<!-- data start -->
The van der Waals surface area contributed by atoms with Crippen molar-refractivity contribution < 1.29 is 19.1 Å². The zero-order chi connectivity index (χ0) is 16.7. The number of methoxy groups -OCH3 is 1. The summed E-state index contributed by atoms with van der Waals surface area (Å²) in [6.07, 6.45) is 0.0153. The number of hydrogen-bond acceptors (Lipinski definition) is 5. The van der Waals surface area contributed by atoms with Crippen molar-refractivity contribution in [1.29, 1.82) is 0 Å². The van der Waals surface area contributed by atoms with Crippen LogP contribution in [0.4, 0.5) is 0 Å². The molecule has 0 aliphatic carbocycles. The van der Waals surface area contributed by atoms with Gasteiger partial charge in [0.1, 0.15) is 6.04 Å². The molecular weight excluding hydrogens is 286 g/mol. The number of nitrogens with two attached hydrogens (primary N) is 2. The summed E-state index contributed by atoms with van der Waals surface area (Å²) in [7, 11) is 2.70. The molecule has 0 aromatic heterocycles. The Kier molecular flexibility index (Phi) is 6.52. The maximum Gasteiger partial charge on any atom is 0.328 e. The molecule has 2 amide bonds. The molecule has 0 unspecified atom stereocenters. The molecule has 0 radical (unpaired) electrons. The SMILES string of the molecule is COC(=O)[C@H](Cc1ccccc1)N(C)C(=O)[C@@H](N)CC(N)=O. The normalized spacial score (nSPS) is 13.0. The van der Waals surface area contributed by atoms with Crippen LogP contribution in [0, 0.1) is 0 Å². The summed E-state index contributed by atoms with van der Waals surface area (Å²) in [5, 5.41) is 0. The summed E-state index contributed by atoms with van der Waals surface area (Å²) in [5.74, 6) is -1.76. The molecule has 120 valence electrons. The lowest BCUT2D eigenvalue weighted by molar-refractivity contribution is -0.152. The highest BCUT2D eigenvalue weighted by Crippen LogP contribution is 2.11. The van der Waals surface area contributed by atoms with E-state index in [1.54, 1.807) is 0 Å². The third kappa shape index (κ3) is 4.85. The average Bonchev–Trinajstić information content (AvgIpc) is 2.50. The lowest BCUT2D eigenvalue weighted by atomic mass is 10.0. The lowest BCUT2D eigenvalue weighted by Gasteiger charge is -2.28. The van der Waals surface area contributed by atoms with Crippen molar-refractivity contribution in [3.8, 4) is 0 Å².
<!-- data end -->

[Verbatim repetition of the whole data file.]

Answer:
The van der Waals surface area contributed by atoms with Crippen molar-refractivity contribution < 1.29 is 19.1 Å². The zero-order chi connectivity index (χ0) is 16.7. The number of methoxy groups -OCH3 is 1. The summed E-state index contributed by atoms with van der Waals surface area (Å²) in [6.07, 6.45) is 0.0153. The number of hydrogen-bond acceptors (Lipinski definition) is 5. The van der Waals surface area contributed by atoms with Crippen molar-refractivity contribution in [1.29, 1.82) is 0 Å². The van der Waals surface area contributed by atoms with Crippen LogP contribution in [0.4, 0.5) is 0 Å². The molecule has 0 aliphatic carbocycles. The van der Waals surface area contributed by atoms with Gasteiger partial charge in [0.1, 0.15) is 6.04 Å². The molecular weight excluding hydrogens is 286 g/mol. The number of nitrogens with two attached hydrogens (primary N) is 2. The summed E-state index contributed by atoms with van der Waals surface area (Å²) in [7, 11) is 2.70. The molecule has 0 aromatic heterocycles. The Kier molecular flexibility index (Phi) is 6.52. The maximum Gasteiger partial charge on any atom is 0.328 e. The molecule has 2 amide bonds. The molecule has 0 unspecified atom stereocenters. The molecule has 0 radical (unpaired) electrons. The SMILES string of the molecule is COC(=O)[C@H](Cc1ccccc1)N(C)C(=O)[C@@H](N)CC(N)=O. The normalized spacial score (nSPS) is 13.0. The van der Waals surface area contributed by atoms with Crippen LogP contribution in [0, 0.1) is 0 Å². The summed E-state index contributed by atoms with van der Waals surface area (Å²) in [5, 5.41) is 0. The summed E-state index contributed by atoms with van der Waals surface area (Å²) in [5.74, 6) is -1.76. The molecule has 120 valence electrons. The lowest BCUT2D eigenvalue weighted by molar-refractivity contribution is -0.152. The highest BCUT2D eigenvalue weighted by Crippen LogP contribution is 2.11. The van der Waals surface area contributed by atoms with E-state index in [1.54, 1.807) is 0 Å². The third kappa shape index (κ3) is 4.85. The average Bonchev–Trinajstić information content (AvgIpc) is 2.50. The lowest BCUT2D eigenvalue weighted by atomic mass is 10.0. The lowest BCUT2D eigenvalue weighted by Gasteiger charge is -2.28. The van der Waals surface area contributed by atoms with Crippen molar-refractivity contribution in [3.8, 4) is 0 Å².